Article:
Acting Quickly in Crisis
- Create a continuously updated inventory of all remote connections to sensitive data.
- Purge access points that pose undue threats.
- Provide employees with the necessary resources and workflows to protect company intelligence.
- Identify and secure non-local data assets.
- Weed out configuration errors caused by accelerated remote workforce rollouts.
- Develop regular cybersecurity checks and updates for everyone connected to the network.
- Educate employees on their role in threat prevention.
- Build and practice a threat response plan.
When the pandemic finally ends, leaders who use this opportunity to strengthen their defenses will find themselves far better prepared for the new digital future than their competitors.
Changes on Three Sides
While CISOs attempt to establish themselves as reliable leaders in cyber attribution, other actors influence their decisions. On one side, CISOs and their teams attempt to improve their ability to investigate, attribute, and respond to threats. On another side, other leaders within businesses begin to view security as a business input instead of an expense (and adjust their expectations accordingly). Beyond company walls, regulators play a significant role in influencing how security leaders develop their infrastructures.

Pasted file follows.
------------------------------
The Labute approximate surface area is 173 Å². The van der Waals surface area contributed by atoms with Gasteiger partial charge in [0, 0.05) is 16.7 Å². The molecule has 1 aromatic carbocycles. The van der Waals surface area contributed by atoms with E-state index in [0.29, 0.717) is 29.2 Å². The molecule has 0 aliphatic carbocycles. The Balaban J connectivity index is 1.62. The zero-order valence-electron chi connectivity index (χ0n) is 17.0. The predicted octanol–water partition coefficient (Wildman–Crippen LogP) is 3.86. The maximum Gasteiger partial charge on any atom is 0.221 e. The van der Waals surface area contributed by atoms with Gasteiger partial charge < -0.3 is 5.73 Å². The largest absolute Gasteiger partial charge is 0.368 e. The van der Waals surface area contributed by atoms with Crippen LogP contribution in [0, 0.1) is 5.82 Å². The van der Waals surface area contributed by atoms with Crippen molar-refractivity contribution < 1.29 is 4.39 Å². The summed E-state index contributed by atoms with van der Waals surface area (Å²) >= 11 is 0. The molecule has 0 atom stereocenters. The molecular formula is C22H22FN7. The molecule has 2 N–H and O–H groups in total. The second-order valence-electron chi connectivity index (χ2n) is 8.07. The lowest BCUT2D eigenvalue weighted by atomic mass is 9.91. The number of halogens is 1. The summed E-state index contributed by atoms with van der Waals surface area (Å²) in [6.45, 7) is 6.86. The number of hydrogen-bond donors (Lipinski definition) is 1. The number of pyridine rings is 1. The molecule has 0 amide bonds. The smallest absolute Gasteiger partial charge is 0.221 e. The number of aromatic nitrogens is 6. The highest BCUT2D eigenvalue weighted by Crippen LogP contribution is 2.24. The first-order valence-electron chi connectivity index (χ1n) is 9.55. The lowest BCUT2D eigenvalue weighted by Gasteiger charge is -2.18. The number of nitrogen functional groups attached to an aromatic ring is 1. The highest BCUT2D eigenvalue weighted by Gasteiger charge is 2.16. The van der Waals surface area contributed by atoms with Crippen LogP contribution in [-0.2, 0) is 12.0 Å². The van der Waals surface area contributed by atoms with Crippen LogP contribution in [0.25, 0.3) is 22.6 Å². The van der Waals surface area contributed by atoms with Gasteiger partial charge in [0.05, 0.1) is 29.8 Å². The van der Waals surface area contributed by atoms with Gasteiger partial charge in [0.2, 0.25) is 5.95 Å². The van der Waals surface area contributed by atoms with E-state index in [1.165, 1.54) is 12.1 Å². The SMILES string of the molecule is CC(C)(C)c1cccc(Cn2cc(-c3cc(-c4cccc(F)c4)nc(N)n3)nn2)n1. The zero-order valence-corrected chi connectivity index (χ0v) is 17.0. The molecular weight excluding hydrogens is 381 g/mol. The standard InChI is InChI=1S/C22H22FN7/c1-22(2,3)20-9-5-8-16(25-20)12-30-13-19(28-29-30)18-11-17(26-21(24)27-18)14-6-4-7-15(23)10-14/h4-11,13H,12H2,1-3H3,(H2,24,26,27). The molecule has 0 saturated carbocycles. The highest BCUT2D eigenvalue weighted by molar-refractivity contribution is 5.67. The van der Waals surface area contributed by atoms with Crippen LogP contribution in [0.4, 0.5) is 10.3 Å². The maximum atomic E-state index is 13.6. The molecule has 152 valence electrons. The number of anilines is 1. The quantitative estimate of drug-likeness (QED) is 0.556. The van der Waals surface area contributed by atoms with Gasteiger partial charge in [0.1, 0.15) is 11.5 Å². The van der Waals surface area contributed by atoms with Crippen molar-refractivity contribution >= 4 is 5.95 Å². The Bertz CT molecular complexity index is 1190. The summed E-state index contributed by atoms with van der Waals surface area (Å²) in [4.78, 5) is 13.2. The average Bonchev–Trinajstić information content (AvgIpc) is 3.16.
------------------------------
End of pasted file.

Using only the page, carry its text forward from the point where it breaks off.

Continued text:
GDPR and California's new laws regarding consumer data protection both affect how companies must view the potential consequences of breaches. Great CISOs in the 2020s will not prove their value only by avoiding substantial fees, however. Real breaches carry real costs — in fines, in stock prices via lost investor confidence, and in the IP and actual data lost. By improving attack attribution methods and proactive hunting and investigations, CISOs can turn defense into offense and provide demonstrable value to their boards.
Circumstantial evidence will no longer suffice. The era of investigating attacks and providing accurate attribution has begun. As more businesses grapple with cyber threats, the CISOs leading the way will be the ones who understand their roles not just as protectors but as providers.